From 1975 until 1982, $606 million of local and national community development funds were invested throughout the city. In the 1990s, the city pushed for revitalization, uncovering the rivers (which had been covered by paved bridges), relocating a large section of railroad underground, creating Waterplace Park and river walks along the rivers' banks, and constructing the Fleet Skating Rink (now the Alex and Ani City Center) and the 1.4 million ft² Providence Place Mall.
Despite new investment, poverty remains an entrenched problem as it does in most post-industrial New England cities. Approximately 27.9 percent of the city population is living below the poverty line. Recent increases in real estate values further exacerbate problems for those at marginal income levels, as Providence had the highest rise in median housing price of any city in the United States from 2004 to 2005.
The Providence city limits enclose a small geographical region with a total area of 20.5 square miles (53 km2); 18.5 square miles (48 km2) of it is land and the remaining 2.1 square miles (5.4 km2) is water (roughly 10%). Providence is located at the head of Narragansett Bay, with the Providence River running into the bay through the center of the city, formed by the confluence of the Moshassuck and Woonasquatucket Rivers. The Waterplace Park amphitheater and riverwalks line the river's banks through downtown.
Providence is one of many cities claimed to be founded on seven hills like Rome. The more prominent hills are: Constitution Hill (near downtown), College Hill (east of the Providence River), and Federal Hill (west of downtown and containing New England's largest Italian district outside of Massachusetts). The other four are: Tockwotten Hill at Fox Point, Smith Hill (where the State House is located), Christian Hill at Hoyle Square (junction of Cranston and Westminster Streets), and Weybosset Hill at the lower end of Weybosset Street, which was leveled in the early 1880s.
- The East Side is a region comprising the neighborhoods of Blackstone, Hope (aka Summit), Mount Hope, College Hill, Wayland, and Fox Point.
- The Jewelry District describes the area enclosed by I-95, the old I-195, and the Providence River. The city has made efforts to rename this area the Knowledge District to reflect the area's newly developing life sciences and technology-based economy.
- The North End is formed by the concatenation of the neighborhoods of Charles, Wanskuck, Smith Hill, Elmhurst, and Mount Pleasant.
- The South Side (or South Providence) consists of the neighborhoods of Elmwood, Lower South Providence, Upper South Providence, and the West End.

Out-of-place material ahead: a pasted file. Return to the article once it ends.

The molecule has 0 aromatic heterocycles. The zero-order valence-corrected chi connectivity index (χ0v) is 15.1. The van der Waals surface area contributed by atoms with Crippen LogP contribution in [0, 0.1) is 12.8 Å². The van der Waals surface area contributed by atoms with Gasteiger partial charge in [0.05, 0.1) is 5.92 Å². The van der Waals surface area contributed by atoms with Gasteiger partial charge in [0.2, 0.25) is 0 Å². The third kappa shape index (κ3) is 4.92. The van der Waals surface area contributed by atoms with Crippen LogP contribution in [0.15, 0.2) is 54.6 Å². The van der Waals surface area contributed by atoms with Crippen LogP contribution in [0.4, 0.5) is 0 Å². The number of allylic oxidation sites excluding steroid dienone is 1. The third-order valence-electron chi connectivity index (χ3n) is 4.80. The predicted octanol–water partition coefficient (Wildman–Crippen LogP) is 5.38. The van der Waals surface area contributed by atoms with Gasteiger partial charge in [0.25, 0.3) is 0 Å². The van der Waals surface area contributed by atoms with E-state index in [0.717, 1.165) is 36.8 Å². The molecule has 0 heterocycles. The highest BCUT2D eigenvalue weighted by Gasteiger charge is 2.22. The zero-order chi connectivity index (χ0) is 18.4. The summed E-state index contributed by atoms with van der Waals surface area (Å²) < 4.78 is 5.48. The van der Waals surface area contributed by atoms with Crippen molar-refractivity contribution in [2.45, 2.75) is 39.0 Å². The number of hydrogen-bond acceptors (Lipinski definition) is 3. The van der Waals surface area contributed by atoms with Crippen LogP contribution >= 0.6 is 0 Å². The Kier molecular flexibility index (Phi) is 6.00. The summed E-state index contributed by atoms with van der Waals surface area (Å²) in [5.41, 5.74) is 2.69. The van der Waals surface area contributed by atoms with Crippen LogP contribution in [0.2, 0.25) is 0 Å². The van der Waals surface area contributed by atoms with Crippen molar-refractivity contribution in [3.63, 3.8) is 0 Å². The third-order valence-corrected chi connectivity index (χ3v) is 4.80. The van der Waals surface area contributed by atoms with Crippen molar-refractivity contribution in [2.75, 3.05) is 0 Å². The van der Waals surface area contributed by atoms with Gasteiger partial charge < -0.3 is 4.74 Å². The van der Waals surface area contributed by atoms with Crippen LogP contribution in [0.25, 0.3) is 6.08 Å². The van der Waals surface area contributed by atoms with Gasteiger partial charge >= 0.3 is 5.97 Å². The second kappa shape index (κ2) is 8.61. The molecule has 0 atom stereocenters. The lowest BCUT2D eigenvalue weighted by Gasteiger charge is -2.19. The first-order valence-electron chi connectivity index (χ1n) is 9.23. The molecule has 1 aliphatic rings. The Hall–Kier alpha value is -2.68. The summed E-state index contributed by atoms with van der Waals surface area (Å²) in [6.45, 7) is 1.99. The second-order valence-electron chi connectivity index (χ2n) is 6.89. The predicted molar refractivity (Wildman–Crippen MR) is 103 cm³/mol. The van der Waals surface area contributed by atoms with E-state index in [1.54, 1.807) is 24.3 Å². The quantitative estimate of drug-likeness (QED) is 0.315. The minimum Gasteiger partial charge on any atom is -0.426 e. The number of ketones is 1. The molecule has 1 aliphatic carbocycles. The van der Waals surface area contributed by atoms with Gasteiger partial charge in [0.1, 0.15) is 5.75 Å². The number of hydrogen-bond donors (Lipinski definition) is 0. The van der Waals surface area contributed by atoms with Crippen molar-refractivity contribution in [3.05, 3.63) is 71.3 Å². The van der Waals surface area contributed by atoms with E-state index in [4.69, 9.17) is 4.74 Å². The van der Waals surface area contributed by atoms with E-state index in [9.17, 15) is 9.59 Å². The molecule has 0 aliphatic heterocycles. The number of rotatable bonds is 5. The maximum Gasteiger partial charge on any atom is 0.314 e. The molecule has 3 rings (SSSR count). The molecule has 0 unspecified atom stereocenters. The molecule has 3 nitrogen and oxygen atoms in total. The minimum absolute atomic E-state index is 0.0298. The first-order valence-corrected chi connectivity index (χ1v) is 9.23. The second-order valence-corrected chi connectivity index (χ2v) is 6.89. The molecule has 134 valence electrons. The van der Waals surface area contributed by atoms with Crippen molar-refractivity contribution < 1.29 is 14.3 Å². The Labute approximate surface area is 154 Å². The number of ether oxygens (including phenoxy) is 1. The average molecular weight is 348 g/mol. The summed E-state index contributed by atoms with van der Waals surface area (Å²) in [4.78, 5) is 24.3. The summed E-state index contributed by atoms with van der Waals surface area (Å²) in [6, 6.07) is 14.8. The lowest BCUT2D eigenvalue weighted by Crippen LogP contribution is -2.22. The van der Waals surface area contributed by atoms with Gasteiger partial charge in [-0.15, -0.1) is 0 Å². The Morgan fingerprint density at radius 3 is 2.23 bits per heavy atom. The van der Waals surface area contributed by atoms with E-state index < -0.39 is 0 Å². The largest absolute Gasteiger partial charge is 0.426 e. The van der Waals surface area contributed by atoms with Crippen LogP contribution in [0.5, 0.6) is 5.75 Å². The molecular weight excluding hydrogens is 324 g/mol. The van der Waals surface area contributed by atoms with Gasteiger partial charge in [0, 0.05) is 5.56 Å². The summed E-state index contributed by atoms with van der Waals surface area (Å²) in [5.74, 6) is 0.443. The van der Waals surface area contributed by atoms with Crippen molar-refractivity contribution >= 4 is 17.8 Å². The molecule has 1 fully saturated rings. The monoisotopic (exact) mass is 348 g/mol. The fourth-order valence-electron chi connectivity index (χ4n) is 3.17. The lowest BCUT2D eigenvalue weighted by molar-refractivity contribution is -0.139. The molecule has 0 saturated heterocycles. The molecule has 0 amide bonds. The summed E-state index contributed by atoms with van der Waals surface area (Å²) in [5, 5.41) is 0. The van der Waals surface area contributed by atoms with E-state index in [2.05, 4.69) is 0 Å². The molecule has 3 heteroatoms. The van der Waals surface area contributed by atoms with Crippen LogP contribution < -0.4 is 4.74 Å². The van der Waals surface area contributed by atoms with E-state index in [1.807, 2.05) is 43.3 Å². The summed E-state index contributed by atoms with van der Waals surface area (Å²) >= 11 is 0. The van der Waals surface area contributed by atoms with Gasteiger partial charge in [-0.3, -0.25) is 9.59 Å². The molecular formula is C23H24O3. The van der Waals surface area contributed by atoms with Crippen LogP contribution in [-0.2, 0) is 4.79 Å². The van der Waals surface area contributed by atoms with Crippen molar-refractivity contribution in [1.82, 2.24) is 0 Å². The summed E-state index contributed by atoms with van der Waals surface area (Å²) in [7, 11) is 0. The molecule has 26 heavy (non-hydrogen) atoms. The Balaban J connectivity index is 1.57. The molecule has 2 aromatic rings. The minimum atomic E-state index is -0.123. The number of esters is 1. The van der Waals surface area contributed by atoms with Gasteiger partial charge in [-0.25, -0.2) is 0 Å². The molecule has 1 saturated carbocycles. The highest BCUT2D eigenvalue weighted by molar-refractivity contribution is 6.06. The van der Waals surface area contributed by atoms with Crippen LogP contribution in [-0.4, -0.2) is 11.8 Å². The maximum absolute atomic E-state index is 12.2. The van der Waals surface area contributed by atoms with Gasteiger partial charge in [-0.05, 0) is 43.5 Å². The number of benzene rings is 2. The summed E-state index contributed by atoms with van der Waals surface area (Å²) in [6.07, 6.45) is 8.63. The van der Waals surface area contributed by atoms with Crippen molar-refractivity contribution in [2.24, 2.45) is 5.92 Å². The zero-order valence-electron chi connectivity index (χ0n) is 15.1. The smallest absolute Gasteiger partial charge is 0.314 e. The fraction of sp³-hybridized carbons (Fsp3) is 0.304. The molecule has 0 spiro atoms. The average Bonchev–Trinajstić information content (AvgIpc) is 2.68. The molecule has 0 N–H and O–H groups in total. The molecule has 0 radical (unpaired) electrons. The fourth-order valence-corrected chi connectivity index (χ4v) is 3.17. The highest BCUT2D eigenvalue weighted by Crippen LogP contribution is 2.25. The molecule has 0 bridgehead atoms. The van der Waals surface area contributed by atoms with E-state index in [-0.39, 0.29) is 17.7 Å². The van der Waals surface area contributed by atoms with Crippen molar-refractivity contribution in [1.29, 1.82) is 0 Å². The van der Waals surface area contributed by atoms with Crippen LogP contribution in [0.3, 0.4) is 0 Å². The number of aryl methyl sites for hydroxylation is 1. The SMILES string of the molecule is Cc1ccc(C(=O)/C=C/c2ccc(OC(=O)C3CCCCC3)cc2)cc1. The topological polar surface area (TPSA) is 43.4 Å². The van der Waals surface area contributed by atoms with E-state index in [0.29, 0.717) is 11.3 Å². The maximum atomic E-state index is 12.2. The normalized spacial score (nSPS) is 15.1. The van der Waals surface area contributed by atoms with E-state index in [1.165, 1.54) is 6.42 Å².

- West Broadway is an officially recognized neighborhood with its own association. It overlaps with the southern half of Federal Hill and the northern part of the West End.
- The West Side is a vague term sometimes used to mean the Federal Hill, Olneyville, Hartford, and Silver Lake.
The city of Providence is geographically very compact, characteristic of eastern seaboard cities that developed prior to use of the automobile. It is among the most densely populated cities in the country. For this reason, Providence has the eighth-highest percentage of pedestrian commuters. The street layout is irregular; more than one thousand streets (a great number for the city's size) run haphazardly, connecting and radiating from traditionally bustling places such as Market Square.
Downtown Providence has numerous 19th-century mercantile buildings in the Federal and Victorian architectural styles, as well as several post-modern and modernist buildings located throughout the area. In particular, a fairly clear spatial separation appears between the areas of pre-1980s development and post-1980s development. West Exchange Street and Exchange Terrace serve as rough boundaries between the two.
The newer area, sometimes called "Capitol Center", includes Providence Place Mall (1999), the Omni Providence Hotel (1993) and The Residences Providence (2007), GTECH Corporation (2006), Waterplace condominiums (2007), and Waterplace Park (1994). The area tends toward newer development, since much of it is land reclaimed in the 1970s from a mass of railroad tracks referred to colloquially as the "Chinese Wall". This part of Downtown is characterized by open spaces, wide roads, and landscaping.